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The Relationship of Employee Satisfaction Essay

Saudi Telecom Company (STC) is the largest telecommunication services provider in the Middle East. Its services include “fixed line, data & internet and mobile services” in the Kingdom of Saudi Arabia (Saudi Telecom Company 2007). STC has adopted its FORWARD Strategy as part of its commitment to its customers. This strategy aims to deliver tailor-fitted services that would add value to the customers’ businesses and to broaden their customer base by exploring potential service areas.

As a result of this strategy, STC has ventured into international markets by establishing business and investments in a number of Gulf Cooperative Council (GCC) countries, Asia & Africa. With a huge potential to penetrate more of the telecom market in Saudi Arabia and other neighbouring countries, STC is poised to increase its revenue base which stands at almost USD9 billion in 2006. Recently, the company has undergone a major restructuring programme to align its organisational structure with new strategies it has adapted recently. These are in light of their thrust to cross their local borders.

Given this backdrop, this research proposes to establish a relationship between employee satisfaction and customers’ satisfaction. Particularly, the study will determine whether contented employees translate to satisfied customers, and at the same time whether positive responses from customers is an antecedent to a more satisfied workforce (Yoon and Yoon 2000). Moreover, this area of study was selected in the light of the currently highly active job market which gives rise to employee retention issues (Shaw, Duffy, Johnson, & Lockhart 2005).

At the same time, now, more than ever competitiveness in the current market has forced customer retention as critical performance indicator for most companies’ Marketing Departments. The study will make use of the responses of the employees and customers of Saudi Telecom Company to determine if there are significant relationships that exist between these two constructs as well as to ascertain the factors which positively influence them. Academic Context Employee Satisfaction In pursuit of greater productivity, organisations invest substantially in recruiting high-quality employees (Schmitt & Chan, 1998).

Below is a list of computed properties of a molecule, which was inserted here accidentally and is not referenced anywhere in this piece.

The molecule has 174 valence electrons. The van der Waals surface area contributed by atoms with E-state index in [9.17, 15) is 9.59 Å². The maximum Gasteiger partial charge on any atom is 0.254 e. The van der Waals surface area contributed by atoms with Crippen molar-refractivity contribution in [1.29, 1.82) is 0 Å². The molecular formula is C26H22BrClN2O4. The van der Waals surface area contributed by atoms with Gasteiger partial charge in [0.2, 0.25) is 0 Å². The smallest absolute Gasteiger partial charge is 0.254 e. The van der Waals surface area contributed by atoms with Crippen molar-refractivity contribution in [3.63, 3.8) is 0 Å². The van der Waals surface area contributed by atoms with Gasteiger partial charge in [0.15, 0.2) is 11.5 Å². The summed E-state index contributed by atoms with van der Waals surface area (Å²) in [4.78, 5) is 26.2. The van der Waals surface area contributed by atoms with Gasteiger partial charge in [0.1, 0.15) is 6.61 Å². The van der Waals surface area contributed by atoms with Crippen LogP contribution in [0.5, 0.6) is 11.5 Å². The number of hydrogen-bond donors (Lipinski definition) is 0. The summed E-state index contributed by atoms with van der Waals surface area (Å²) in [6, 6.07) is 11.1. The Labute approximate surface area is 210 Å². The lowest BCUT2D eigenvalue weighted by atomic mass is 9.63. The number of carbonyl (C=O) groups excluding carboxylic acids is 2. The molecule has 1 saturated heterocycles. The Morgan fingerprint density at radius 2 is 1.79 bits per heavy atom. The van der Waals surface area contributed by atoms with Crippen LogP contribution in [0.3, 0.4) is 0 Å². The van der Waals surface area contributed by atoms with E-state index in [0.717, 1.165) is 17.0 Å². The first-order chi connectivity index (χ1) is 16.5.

However, with a very active job market these days, hiring and retaining employees is an issue. Creating innovative ways to manage employee turnover are ongoing challenges that employers and human resource professionals deal with everyday (Griffeth & Hom 2001). In order to retain the right employees and to get value out of the significant amount of recruitment resources that they have expended, employee satisfaction is a main consideration in the agenda of a lot of organisations (Wright & Bonnet 2007).

Employees’ job satisfaction has been defined as a “pleasurable or positive emotional state, resulting from the appraisal of one’s job experiences” (Locke 1976, p. 1300) and it plays a vital role in building a motivated workforce with enhanced performance levels (Danielsson & Bodin 2008). Service Quality Satisfaction Business organisations have turned to attention in recent years to customer satisfaction in the wake of the paradigm shift from transactional marketing to relationship marketing (Sheth & Parvatiyar 1994).